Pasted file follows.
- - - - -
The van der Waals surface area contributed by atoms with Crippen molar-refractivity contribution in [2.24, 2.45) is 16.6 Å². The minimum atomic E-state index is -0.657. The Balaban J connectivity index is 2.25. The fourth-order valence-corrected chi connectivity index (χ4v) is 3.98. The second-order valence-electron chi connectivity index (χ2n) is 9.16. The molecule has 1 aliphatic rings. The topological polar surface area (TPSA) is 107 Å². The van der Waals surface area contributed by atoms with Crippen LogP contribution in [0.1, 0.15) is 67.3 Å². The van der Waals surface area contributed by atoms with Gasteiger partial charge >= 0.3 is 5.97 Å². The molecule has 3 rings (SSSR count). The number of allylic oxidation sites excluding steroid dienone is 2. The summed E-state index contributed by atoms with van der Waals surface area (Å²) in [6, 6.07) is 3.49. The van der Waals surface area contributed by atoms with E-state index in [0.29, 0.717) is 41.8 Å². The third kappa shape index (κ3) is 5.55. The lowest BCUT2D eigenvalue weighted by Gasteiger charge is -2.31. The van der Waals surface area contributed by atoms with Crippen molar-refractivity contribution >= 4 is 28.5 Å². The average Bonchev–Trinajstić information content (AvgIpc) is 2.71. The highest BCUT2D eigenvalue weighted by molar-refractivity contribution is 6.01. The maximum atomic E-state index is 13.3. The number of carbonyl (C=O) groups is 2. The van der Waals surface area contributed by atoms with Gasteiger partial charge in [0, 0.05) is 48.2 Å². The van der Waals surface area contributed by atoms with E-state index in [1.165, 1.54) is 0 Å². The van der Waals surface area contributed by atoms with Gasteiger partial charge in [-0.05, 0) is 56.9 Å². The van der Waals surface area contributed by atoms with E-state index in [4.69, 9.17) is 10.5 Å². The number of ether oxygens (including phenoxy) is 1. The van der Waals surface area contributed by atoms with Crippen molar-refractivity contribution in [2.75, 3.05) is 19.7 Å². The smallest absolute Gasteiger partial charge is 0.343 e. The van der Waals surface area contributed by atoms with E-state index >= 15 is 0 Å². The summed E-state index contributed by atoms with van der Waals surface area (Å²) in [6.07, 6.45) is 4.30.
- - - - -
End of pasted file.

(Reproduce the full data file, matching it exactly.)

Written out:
The van der Waals surface area contributed by atoms with Crippen molar-refractivity contribution in [2.24, 2.45) is 16.6 Å². The minimum atomic E-state index is -0.657. The Balaban J connectivity index is 2.25. The fourth-order valence-corrected chi connectivity index (χ4v) is 3.98. The second-order valence-electron chi connectivity index (χ2n) is 9.16. The molecule has 1 aliphatic rings. The topological polar surface area (TPSA) is 107 Å². The van der Waals surface area contributed by atoms with Crippen LogP contribution in [0.1, 0.15) is 67.3 Å². The van der Waals surface area contributed by atoms with Gasteiger partial charge >= 0.3 is 5.97 Å². The molecule has 3 rings (SSSR count). The number of allylic oxidation sites excluding steroid dienone is 2. The summed E-state index contributed by atoms with van der Waals surface area (Å²) in [6, 6.07) is 3.49. The van der Waals surface area contributed by atoms with E-state index in [0.29, 0.717) is 41.8 Å². The third kappa shape index (κ3) is 5.55. The lowest BCUT2D eigenvalue weighted by Gasteiger charge is -2.31. The van der Waals surface area contributed by atoms with Crippen molar-refractivity contribution >= 4 is 28.5 Å². The average Bonchev–Trinajstić information content (AvgIpc) is 2.71. The highest BCUT2D eigenvalue weighted by molar-refractivity contribution is 6.01. The maximum atomic E-state index is 13.3. The number of carbonyl (C=O) groups is 2. The van der Waals surface area contributed by atoms with Gasteiger partial charge in [0, 0.05) is 48.2 Å². The van der Waals surface area contributed by atoms with E-state index in [1.165, 1.54) is 0 Å². The van der Waals surface area contributed by atoms with Gasteiger partial charge in [-0.05, 0) is 56.9 Å². The van der Waals surface area contributed by atoms with E-state index in [4.69, 9.17) is 10.5 Å². The number of ether oxygens (including phenoxy) is 1. The van der Waals surface area contributed by atoms with Crippen molar-refractivity contribution in [2.75, 3.05) is 19.7 Å². The smallest absolute Gasteiger partial charge is 0.343 e. The van der Waals surface area contributed by atoms with E-state index >= 15 is 0 Å². The summed E-state index contributed by atoms with van der Waals surface area (Å²) in [6.07, 6.45) is 4.30.